VIRGINIA BEACH — Finding a Navy SEAL in this city should be easy. This is where hundreds of America’s most elite warriors are based. This is where their heroic exploits are celebrated and retold, especially since a team of Navy SEALs killed Osama bin Laden in a bold raid on the al-Qaeda mastermind’s Pakistani hideout.
But finding a real, active-duty SEAL in this beach resort — not to mention one of the 20 or so members of SEAL Team 6 who swept into bin Laden’s compound early this month — is like chasing echoes in a fun house.
Almost everyone has a military pedigree in this Navy town, so almost everyone claims to know a SEAL, a former SEAL or somebody else who does. After a while, you start thinking you see them everywhere, until you realize that even here, in the heart of SEAL country, all those years of speculation about bin Laden’s whereabouts have been replaced by a new post-Sept. 11 mystery: Where is the SEAL, or SEALs, who put the bullets in bin Laden? Someone has to know around here.
“They say they know who did it or they know someone who knows someone who did it,” said Carlie Kinzey, 18, a server at the Raven restaurant, which was a popular hangout for SEALs years ago when SEAL commando-turned-novelist Dick Marcinko’s daughter waited tables there.
Without fanfare, SEAL Team 6, as it’s popularly known, returned to its base outside this city last weekend after a congratulatory visit with President Obama. The Navy Times, citing unnamed sources, said the elite commandos — who actually go by the official name of Naval Special Warfare Development Group, or DevGru — are divided into four color-coded squadrons based at Dam Neck, Va. Of those, Red Squadron got the call because its 50 or so members, about half of whom were chosen for the raid, were on alert.
Since then, SEALs have become the object of almost feverish attention here, with many people feeling proud of their warriors’ heroics, protective of their identities and a little paranoid about the possibility of some al-Qaeda payback.
Even apparently well-grounded adults talk about the SEALs as the closest thing we know to comic book characters: They have superhuman powers to withstand cold, heights and fear! They have secret identities! They dive into the sea from submarines and leap from airplanes at 30,000 feet! They have cool zoomorphic job titles, like Spider-Man or Batman! They roll with the best high-tech gizmos and deadly toys! Even their trident insignia is snazzy! And such good manners!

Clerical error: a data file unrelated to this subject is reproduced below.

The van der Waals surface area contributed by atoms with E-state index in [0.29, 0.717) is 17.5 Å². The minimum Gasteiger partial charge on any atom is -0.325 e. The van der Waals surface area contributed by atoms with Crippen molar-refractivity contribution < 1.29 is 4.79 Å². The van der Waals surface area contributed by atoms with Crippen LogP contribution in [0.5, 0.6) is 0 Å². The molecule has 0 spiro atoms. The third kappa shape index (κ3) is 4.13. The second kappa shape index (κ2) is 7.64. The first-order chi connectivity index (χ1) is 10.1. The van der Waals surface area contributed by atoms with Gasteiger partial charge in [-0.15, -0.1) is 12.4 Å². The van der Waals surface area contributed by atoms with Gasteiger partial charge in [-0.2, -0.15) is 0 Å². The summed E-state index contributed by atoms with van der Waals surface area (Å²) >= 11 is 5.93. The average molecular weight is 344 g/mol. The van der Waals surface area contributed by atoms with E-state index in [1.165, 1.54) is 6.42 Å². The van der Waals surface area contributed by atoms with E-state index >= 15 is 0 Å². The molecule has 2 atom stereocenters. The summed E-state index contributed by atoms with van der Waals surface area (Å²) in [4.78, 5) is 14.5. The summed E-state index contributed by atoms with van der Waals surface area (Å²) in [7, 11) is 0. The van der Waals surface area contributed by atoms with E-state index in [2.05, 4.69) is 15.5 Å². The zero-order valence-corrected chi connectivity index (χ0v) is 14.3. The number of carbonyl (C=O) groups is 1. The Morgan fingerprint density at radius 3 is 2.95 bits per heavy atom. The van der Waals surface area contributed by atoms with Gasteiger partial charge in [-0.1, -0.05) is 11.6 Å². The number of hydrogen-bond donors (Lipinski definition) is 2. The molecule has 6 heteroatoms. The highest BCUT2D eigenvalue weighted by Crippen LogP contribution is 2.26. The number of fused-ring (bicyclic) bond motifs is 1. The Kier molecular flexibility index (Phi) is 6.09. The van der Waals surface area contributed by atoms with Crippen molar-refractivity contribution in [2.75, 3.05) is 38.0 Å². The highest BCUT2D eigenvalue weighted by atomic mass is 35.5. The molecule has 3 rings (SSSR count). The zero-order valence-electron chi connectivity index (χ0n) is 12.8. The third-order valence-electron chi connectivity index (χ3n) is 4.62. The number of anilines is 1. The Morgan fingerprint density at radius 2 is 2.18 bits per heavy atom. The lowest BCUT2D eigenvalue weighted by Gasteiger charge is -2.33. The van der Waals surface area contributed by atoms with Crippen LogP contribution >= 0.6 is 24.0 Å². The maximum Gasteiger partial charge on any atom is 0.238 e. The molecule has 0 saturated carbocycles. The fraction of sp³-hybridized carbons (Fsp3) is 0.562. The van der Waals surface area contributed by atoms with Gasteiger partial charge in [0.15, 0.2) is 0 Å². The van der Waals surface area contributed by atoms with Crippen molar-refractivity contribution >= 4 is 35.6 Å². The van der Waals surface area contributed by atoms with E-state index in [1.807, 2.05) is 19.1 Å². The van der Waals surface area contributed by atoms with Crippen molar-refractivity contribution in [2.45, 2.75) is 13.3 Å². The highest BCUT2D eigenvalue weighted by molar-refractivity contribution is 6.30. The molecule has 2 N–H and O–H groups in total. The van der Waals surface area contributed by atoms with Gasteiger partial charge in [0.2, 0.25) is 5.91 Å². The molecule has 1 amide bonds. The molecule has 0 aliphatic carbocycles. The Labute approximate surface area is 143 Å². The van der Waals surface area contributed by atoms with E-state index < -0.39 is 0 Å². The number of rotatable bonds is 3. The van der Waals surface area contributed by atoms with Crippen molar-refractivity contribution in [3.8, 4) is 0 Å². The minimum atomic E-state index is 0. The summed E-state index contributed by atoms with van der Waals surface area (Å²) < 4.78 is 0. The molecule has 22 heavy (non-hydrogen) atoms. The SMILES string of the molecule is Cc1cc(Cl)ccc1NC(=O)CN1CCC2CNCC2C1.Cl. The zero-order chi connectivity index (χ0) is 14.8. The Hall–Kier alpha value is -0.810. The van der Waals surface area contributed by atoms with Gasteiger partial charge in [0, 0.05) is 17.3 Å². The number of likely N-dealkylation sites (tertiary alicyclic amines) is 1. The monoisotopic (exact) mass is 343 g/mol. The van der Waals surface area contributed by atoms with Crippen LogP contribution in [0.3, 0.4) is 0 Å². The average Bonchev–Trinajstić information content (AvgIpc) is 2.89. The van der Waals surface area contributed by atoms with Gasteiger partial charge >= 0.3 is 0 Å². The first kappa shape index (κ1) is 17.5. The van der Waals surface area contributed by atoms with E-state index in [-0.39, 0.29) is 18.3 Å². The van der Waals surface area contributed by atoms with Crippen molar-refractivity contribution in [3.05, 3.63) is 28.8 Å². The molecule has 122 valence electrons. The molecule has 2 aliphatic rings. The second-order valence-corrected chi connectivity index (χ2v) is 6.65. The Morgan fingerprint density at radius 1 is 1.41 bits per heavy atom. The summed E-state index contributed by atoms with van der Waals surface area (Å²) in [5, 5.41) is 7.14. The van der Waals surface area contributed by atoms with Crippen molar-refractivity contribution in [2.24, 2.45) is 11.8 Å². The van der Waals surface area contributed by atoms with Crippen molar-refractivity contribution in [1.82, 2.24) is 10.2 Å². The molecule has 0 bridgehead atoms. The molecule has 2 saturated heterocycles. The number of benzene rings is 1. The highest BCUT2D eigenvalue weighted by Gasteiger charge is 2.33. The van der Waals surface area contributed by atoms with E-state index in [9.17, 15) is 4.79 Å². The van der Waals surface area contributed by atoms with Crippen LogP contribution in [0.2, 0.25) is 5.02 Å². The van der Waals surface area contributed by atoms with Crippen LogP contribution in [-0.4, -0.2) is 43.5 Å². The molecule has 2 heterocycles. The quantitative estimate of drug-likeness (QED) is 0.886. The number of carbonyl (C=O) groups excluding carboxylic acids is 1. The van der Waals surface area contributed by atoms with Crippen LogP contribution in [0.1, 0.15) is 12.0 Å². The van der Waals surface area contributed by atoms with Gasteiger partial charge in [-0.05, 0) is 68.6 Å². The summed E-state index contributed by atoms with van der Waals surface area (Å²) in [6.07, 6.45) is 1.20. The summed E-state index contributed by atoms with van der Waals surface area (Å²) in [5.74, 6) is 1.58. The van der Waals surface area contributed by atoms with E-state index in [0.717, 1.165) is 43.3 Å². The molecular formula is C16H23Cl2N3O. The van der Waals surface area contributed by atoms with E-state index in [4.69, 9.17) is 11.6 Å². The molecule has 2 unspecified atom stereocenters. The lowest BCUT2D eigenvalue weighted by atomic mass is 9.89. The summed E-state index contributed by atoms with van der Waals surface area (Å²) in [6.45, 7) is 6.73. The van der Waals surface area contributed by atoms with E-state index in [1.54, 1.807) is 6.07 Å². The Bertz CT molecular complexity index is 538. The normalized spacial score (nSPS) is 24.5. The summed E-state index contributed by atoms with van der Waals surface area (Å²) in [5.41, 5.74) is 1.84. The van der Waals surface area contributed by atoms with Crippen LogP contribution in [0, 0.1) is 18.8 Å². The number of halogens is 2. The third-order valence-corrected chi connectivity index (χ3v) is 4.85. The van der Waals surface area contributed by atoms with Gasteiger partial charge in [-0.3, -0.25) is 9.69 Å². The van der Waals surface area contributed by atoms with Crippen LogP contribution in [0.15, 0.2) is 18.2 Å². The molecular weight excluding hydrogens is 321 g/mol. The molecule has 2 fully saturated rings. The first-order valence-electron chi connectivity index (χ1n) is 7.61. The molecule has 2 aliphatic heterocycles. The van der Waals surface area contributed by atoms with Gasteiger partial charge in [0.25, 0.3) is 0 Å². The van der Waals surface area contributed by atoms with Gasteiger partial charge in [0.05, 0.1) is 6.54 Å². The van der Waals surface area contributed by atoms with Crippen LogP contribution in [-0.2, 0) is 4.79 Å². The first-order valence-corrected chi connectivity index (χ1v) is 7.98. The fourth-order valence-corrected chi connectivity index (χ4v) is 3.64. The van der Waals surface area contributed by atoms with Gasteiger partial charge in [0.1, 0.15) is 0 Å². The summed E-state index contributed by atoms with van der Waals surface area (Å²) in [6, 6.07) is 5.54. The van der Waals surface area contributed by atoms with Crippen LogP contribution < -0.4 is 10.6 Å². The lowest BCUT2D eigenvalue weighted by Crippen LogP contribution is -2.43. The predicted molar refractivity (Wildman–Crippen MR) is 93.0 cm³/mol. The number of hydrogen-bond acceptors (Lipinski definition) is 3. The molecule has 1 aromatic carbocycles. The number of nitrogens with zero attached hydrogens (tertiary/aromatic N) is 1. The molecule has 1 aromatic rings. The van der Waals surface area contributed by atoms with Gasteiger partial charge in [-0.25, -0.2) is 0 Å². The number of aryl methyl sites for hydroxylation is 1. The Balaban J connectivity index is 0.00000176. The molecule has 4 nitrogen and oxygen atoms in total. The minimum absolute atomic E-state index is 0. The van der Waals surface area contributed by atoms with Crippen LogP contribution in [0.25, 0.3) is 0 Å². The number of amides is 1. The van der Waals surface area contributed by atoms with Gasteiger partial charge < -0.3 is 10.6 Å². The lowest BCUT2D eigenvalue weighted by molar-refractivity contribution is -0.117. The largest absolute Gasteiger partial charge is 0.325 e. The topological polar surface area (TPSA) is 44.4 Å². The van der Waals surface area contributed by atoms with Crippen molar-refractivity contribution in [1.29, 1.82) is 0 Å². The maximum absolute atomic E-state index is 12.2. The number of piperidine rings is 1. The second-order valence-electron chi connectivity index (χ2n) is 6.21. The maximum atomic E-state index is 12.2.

“They could kill you with a straw 13 different ways, but they’re really nice,” said Allen Norfolk, 52, the manager of Chicks, a rumored SEAL hangout off Shore Drive.
Other supposed SEAL habitats include the Ready Room, Hot Tuna, C.P. Shuckers, Waterman’s Surfside Grill and, not so long ago, Guadalajara Mexican Bar on Shore Drive. Several seem no different than any seaside joint whose decor is a mix of contemporary American frat house and pirate ship: beer, monster-size burgers, NASCAR or ESPN on giant-screen TVs, fruity-slushy cocktails and some big, dead fish on the walls.
At one time the SEALs’ favored haunt was the Raven restaurant, which Hollywood commandeered for some scenes in the 1990 movie “Navy SEALs” with Charlie Sheen. On the walls are Vietnam paraphernalia and some framed pictures of ponytailed Marcinko and his “Rogue Warrior” series of books.
“We’re the original SEAL team hangout — I don’t know why,” said Bobby Dunnington, 64, who bought the Raven with his twin brother, Ricky, after a stint in Vietnam with the Seabees a few years after President Kennedy created the SEALs. Having seen a few, the Dunningtons say it’s possible to make a probable visual identification of a SEAL in public but trickier to get confirmation.
“They do not talk about business,” Bobby Dunnington said. “All they want to do is pick up babes.”
“You need to talk to their girlfriends,” Ricky Dunnington added.